Summer is never a particularly bountiful time for online casinos, but Delaware’s collection of licensed operators felt the squeeze more than ever in June with the lowest reported revenues on record.
According to the latest stats reported by the Delaware Lottery, the state’s collection of online poker and casino sites banked 19 percent less in June than they did in May 2015.
Online Gaming Drops Below Average
Overall, the money raked in by Delaware Park, Dover Downs and Harrington equated to $108,692, which is markedly lower than the $160,000 monthly average seen in previous months.
However, in among the disappointment of the lowest revenue since iGaming went live in Delaware back in 2013, a glimmer of light emerged in the form of online poker.
Although far from eye watering, The First State’s poker platforms did generate $30,675 in revenue which represents a 19.8 percent increase on June 2014.
Part of this upswing can be attributed to the liquidity sharing initiative between Delaware and Nevada.
Since it started three months ago, the player swapping pact has resulted in a revenue increase of 12 percent compared to Q1.
New Jersey Left Out in the Cold
However, while liquidity sharing may have seen an increase in revenue for the two states over the last three months, the real term benefits are still lacking.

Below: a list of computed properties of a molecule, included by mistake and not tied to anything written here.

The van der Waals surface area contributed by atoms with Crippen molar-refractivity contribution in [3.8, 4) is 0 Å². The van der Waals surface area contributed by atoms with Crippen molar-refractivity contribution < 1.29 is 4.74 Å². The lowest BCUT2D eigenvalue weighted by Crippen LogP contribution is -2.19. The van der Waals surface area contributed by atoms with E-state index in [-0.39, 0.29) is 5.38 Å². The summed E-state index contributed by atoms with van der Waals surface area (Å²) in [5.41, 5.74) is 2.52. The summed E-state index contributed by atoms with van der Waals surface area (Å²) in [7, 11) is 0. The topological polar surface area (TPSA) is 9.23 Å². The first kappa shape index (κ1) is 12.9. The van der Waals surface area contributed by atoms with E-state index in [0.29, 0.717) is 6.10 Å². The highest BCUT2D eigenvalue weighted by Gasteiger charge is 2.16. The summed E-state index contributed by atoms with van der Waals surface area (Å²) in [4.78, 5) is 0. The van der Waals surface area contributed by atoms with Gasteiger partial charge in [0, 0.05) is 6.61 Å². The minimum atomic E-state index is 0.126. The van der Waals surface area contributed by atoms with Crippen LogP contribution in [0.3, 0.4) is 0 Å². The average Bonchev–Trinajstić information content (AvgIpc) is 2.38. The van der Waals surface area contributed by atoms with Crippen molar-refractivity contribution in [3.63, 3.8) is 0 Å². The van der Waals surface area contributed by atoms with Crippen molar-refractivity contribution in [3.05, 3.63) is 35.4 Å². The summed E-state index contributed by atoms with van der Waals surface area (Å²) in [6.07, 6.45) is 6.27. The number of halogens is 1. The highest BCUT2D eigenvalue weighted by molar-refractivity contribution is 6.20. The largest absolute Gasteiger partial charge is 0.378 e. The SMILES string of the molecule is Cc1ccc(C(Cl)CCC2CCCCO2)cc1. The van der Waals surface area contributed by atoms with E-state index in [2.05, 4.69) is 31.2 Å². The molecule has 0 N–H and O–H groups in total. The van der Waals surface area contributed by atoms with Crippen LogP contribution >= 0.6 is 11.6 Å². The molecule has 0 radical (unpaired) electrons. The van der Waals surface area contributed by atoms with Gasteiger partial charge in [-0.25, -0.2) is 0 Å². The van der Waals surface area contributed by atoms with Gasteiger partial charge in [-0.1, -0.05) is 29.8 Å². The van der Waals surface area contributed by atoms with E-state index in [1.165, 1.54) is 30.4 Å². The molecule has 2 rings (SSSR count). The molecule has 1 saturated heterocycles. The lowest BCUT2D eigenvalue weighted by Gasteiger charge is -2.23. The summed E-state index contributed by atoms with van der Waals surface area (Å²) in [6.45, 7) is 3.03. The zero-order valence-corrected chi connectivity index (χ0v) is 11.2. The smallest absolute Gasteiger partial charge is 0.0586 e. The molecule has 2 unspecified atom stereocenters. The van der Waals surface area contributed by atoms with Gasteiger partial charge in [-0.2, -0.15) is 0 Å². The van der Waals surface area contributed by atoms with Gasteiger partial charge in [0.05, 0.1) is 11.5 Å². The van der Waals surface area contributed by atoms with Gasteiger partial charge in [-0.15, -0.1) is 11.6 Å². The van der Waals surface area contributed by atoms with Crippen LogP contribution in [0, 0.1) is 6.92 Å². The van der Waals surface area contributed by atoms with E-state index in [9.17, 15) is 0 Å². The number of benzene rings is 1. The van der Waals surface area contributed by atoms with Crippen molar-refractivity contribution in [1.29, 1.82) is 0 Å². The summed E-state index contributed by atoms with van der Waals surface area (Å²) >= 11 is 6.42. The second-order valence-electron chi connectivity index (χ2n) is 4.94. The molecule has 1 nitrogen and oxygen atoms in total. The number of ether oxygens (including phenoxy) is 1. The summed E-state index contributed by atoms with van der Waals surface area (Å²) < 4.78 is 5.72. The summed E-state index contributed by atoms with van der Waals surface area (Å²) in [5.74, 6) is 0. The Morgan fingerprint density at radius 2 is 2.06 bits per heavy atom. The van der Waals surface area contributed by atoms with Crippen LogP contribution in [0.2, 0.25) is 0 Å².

Although New Jersey has been left out in the cold when it comes to sharing playerpools, the Garden State is still managing to generate significantly more money on a monthly basis.
While this may be something of an unfair comparison given that Delaware and Nevada have a combined population that’s just under half the size of New Jersey, the fact remains that New Jersey is making considerably more than its iGaming peers.
According to latest figures released by the New Jersey Division of Gaming Enforcement, the Garden State’s collection of online poker sites (BorgataPoker.com, Partypoker.com, WSOP.com and 888poker.com) banked $1,835,576 in June 2015.
Despite being 5% lower than May’s $1,928,106, that number is significantly more than the $30,675 collected in Delaware.
On top of this, New Jersey’s overall iGaming revenue peaked at $11,668,709 which was 23% more than the $9,505,583 earned during the same period in 2014.
The obvious strength of NJ iGaming raises the question as to why Delaware and Nevada aren’t pushing for a new liquidity sharing pact.
While it’s likely New Jersey regulators and operators would want the better half of any deal, it seems an obvious move for the stability of US iGaming as a whole if all the states were to work together.